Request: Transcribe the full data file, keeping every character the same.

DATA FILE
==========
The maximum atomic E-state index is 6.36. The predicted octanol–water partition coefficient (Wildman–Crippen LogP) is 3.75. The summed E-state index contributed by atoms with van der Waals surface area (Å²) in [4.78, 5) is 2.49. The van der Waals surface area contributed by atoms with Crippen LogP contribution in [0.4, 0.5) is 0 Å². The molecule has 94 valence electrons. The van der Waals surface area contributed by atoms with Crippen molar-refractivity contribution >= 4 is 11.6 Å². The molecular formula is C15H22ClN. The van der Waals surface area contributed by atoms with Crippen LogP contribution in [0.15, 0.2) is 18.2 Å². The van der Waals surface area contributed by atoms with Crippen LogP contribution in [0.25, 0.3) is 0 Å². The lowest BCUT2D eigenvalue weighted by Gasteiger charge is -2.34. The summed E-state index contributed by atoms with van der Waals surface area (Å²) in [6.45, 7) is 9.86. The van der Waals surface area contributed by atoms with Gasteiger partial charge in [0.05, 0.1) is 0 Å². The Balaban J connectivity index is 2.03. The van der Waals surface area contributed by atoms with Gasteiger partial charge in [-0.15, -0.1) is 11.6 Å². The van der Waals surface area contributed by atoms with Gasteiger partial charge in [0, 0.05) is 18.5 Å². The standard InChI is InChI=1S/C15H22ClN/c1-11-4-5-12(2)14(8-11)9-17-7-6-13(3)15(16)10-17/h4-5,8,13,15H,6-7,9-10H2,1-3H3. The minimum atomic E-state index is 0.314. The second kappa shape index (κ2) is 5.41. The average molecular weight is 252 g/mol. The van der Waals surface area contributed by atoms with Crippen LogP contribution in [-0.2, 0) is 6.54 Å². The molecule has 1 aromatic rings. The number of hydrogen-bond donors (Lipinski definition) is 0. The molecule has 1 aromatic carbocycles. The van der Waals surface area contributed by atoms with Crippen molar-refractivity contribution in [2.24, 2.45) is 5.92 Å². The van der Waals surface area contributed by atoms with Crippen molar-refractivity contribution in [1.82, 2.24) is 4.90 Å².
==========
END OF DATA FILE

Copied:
The maximum atomic E-state index is 6.36. The predicted octanol–water partition coefficient (Wildman–Crippen LogP) is 3.75. The summed E-state index contributed by atoms with van der Waals surface area (Å²) in [4.78, 5) is 2.49. The van der Waals surface area contributed by atoms with Crippen LogP contribution in [0.4, 0.5) is 0 Å². The molecule has 94 valence electrons. The van der Waals surface area contributed by atoms with Crippen molar-refractivity contribution >= 4 is 11.6 Å². The molecular formula is C15H22ClN. The van der Waals surface area contributed by atoms with Crippen LogP contribution in [0.15, 0.2) is 18.2 Å². The van der Waals surface area contributed by atoms with Crippen LogP contribution in [0.25, 0.3) is 0 Å². The lowest BCUT2D eigenvalue weighted by Gasteiger charge is -2.34. The summed E-state index contributed by atoms with van der Waals surface area (Å²) in [6.45, 7) is 9.86. The van der Waals surface area contributed by atoms with Gasteiger partial charge in [0.05, 0.1) is 0 Å². The Balaban J connectivity index is 2.03. The van der Waals surface area contributed by atoms with Gasteiger partial charge in [-0.15, -0.1) is 11.6 Å². The van der Waals surface area contributed by atoms with Gasteiger partial charge in [0, 0.05) is 18.5 Å². The standard InChI is InChI=1S/C15H22ClN/c1-11-4-5-12(2)14(8-11)9-17-7-6-13(3)15(16)10-17/h4-5,8,13,15H,6-7,9-10H2,1-3H3. The minimum atomic E-state index is 0.314. The second kappa shape index (κ2) is 5.41. The average molecular weight is 252 g/mol. The van der Waals surface area contributed by atoms with Crippen LogP contribution in [-0.2, 0) is 6.54 Å². The molecule has 1 aromatic rings. The number of hydrogen-bond donors (Lipinski definition) is 0. The molecule has 1 aromatic carbocycles. The van der Waals surface area contributed by atoms with Crippen molar-refractivity contribution in [2.24, 2.45) is 5.92 Å². The van der Waals surface area contributed by atoms with Crippen molar-refractivity contribution in [1.82, 2.24) is 4.90 Å².